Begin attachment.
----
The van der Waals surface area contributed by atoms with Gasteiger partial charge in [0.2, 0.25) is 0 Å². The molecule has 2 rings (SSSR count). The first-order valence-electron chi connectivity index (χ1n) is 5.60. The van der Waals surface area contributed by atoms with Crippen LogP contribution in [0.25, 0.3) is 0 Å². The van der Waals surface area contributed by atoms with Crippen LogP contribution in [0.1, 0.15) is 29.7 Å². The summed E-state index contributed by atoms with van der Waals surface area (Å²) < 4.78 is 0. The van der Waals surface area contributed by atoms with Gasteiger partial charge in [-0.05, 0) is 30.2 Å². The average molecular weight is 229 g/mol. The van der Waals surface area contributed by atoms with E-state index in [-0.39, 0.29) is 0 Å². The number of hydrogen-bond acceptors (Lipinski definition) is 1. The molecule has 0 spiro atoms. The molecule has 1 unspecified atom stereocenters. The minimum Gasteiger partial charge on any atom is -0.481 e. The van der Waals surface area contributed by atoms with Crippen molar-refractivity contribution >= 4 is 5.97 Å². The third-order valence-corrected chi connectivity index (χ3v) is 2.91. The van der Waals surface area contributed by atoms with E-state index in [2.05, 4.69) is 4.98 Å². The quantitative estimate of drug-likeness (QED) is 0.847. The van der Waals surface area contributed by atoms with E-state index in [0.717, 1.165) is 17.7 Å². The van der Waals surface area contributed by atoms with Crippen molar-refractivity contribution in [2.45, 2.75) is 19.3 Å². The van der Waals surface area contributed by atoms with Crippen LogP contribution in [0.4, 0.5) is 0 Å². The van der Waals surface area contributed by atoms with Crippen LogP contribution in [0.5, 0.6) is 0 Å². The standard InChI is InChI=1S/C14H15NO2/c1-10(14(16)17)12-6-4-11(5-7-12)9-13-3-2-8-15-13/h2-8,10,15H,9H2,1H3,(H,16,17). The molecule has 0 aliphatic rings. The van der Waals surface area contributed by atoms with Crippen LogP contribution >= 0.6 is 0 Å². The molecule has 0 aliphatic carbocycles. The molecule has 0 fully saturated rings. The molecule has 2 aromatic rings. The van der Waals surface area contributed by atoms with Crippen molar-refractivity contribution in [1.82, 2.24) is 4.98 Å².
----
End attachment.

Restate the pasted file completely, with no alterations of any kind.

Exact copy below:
The van der Waals surface area contributed by atoms with Gasteiger partial charge in [0.2, 0.25) is 0 Å². The molecule has 2 rings (SSSR count). The first-order valence-electron chi connectivity index (χ1n) is 5.60. The van der Waals surface area contributed by atoms with Crippen LogP contribution in [0.25, 0.3) is 0 Å². The van der Waals surface area contributed by atoms with Crippen LogP contribution in [0.1, 0.15) is 29.7 Å². The summed E-state index contributed by atoms with van der Waals surface area (Å²) < 4.78 is 0. The van der Waals surface area contributed by atoms with Gasteiger partial charge in [-0.05, 0) is 30.2 Å². The average molecular weight is 229 g/mol. The van der Waals surface area contributed by atoms with E-state index in [-0.39, 0.29) is 0 Å². The number of hydrogen-bond acceptors (Lipinski definition) is 1. The molecule has 0 spiro atoms. The molecule has 1 unspecified atom stereocenters. The minimum Gasteiger partial charge on any atom is -0.481 e. The van der Waals surface area contributed by atoms with Crippen molar-refractivity contribution >= 4 is 5.97 Å². The third-order valence-corrected chi connectivity index (χ3v) is 2.91. The van der Waals surface area contributed by atoms with E-state index in [2.05, 4.69) is 4.98 Å². The quantitative estimate of drug-likeness (QED) is 0.847. The van der Waals surface area contributed by atoms with E-state index in [0.717, 1.165) is 17.7 Å². The van der Waals surface area contributed by atoms with Crippen molar-refractivity contribution in [2.45, 2.75) is 19.3 Å². The van der Waals surface area contributed by atoms with Crippen LogP contribution in [0.4, 0.5) is 0 Å². The van der Waals surface area contributed by atoms with Crippen LogP contribution in [0.5, 0.6) is 0 Å². The standard InChI is InChI=1S/C14H15NO2/c1-10(14(16)17)12-6-4-11(5-7-12)9-13-3-2-8-15-13/h2-8,10,15H,9H2,1H3,(H,16,17). The molecule has 0 aliphatic rings. The van der Waals surface area contributed by atoms with Crippen LogP contribution >= 0.6 is 0 Å². The molecule has 0 aliphatic carbocycles. The molecule has 0 fully saturated rings. The molecule has 2 aromatic rings. The van der Waals surface area contributed by atoms with Crippen molar-refractivity contribution in [1.82, 2.24) is 4.98 Å².